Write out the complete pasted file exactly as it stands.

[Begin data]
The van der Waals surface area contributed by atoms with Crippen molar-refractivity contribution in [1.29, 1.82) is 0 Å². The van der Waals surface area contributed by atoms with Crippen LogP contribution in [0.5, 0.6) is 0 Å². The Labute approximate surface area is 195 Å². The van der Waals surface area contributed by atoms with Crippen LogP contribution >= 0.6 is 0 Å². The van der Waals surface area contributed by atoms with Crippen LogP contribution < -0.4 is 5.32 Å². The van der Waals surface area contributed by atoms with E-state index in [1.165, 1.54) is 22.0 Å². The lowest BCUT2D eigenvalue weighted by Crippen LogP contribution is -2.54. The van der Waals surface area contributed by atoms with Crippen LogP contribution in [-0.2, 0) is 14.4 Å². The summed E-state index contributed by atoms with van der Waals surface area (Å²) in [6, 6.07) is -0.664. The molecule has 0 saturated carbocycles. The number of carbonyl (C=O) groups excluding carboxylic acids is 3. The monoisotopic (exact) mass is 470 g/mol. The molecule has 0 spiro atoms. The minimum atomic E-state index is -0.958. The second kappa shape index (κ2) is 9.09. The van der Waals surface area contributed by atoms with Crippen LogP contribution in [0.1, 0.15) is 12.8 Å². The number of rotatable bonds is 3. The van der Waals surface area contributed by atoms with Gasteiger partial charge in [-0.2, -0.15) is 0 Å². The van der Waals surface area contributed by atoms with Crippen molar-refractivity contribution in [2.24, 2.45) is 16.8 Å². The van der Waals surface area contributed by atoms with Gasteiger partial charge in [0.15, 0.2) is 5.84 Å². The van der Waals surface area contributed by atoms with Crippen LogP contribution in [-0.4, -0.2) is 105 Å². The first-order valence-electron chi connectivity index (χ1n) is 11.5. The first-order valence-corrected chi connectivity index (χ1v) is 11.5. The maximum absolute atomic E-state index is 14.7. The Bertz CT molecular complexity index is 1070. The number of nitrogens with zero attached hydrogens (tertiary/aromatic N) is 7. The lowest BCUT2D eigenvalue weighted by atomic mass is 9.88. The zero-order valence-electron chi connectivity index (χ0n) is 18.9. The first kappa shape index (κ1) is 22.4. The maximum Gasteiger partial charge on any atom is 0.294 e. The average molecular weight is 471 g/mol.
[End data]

The van der Waals surface area contributed by atoms with Crippen molar-refractivity contribution in [1.29, 1.82) is 0 Å². The van der Waals surface area contributed by atoms with Crippen LogP contribution in [0.5, 0.6) is 0 Å². The Labute approximate surface area is 195 Å². The van der Waals surface area contributed by atoms with Crippen LogP contribution >= 0.6 is 0 Å². The van der Waals surface area contributed by atoms with Crippen LogP contribution < -0.4 is 5.32 Å². The van der Waals surface area contributed by atoms with E-state index in [1.165, 1.54) is 22.0 Å². The lowest BCUT2D eigenvalue weighted by Crippen LogP contribution is -2.54. The van der Waals surface area contributed by atoms with Crippen LogP contribution in [-0.2, 0) is 14.4 Å². The summed E-state index contributed by atoms with van der Waals surface area (Å²) in [6, 6.07) is -0.664. The molecule has 0 saturated carbocycles. The number of carbonyl (C=O) groups excluding carboxylic acids is 3. The monoisotopic (exact) mass is 470 g/mol. The molecule has 0 spiro atoms. The minimum atomic E-state index is -0.958. The second kappa shape index (κ2) is 9.09. The van der Waals surface area contributed by atoms with Crippen LogP contribution in [0.1, 0.15) is 12.8 Å². The number of rotatable bonds is 3. The van der Waals surface area contributed by atoms with Gasteiger partial charge in [-0.2, -0.15) is 0 Å². The van der Waals surface area contributed by atoms with Crippen molar-refractivity contribution in [2.24, 2.45) is 16.8 Å². The van der Waals surface area contributed by atoms with Gasteiger partial charge in [0.15, 0.2) is 5.84 Å². The van der Waals surface area contributed by atoms with Crippen LogP contribution in [-0.4, -0.2) is 105 Å². The first-order valence-electron chi connectivity index (χ1n) is 11.5. The first-order valence-corrected chi connectivity index (χ1v) is 11.5. The maximum absolute atomic E-state index is 14.7. The Bertz CT molecular complexity index is 1070. The number of nitrogens with zero attached hydrogens (tertiary/aromatic N) is 7. The lowest BCUT2D eigenvalue weighted by atomic mass is 9.88. The zero-order valence-electron chi connectivity index (χ0n) is 18.9. The first kappa shape index (κ1) is 22.4. The maximum Gasteiger partial charge on any atom is 0.294 e. The average molecular weight is 471 g/mol.